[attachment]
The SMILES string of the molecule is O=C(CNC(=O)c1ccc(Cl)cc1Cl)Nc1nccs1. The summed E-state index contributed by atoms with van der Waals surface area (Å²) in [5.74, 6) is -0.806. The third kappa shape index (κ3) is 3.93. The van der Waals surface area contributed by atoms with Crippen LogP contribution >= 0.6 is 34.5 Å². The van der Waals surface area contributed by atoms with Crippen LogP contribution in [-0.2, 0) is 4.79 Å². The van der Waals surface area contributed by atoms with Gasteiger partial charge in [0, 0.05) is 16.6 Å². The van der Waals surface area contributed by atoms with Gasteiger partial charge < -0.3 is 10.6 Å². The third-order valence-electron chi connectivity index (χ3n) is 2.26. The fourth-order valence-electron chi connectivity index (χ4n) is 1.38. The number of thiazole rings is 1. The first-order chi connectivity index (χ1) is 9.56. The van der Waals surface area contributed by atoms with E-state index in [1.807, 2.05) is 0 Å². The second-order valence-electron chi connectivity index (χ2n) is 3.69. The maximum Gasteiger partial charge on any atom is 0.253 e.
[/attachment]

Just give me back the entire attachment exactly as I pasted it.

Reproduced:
The SMILES string of the molecule is O=C(CNC(=O)c1ccc(Cl)cc1Cl)Nc1nccs1. The summed E-state index contributed by atoms with van der Waals surface area (Å²) in [5.74, 6) is -0.806. The third kappa shape index (κ3) is 3.93. The van der Waals surface area contributed by atoms with Crippen LogP contribution >= 0.6 is 34.5 Å². The van der Waals surface area contributed by atoms with Crippen LogP contribution in [-0.2, 0) is 4.79 Å². The van der Waals surface area contributed by atoms with Gasteiger partial charge in [0, 0.05) is 16.6 Å². The van der Waals surface area contributed by atoms with Gasteiger partial charge < -0.3 is 10.6 Å². The third-order valence-electron chi connectivity index (χ3n) is 2.26. The fourth-order valence-electron chi connectivity index (χ4n) is 1.38. The number of thiazole rings is 1. The first-order chi connectivity index (χ1) is 9.56. The van der Waals surface area contributed by atoms with E-state index in [1.807, 2.05) is 0 Å². The second-order valence-electron chi connectivity index (χ2n) is 3.69. The maximum Gasteiger partial charge on any atom is 0.253 e.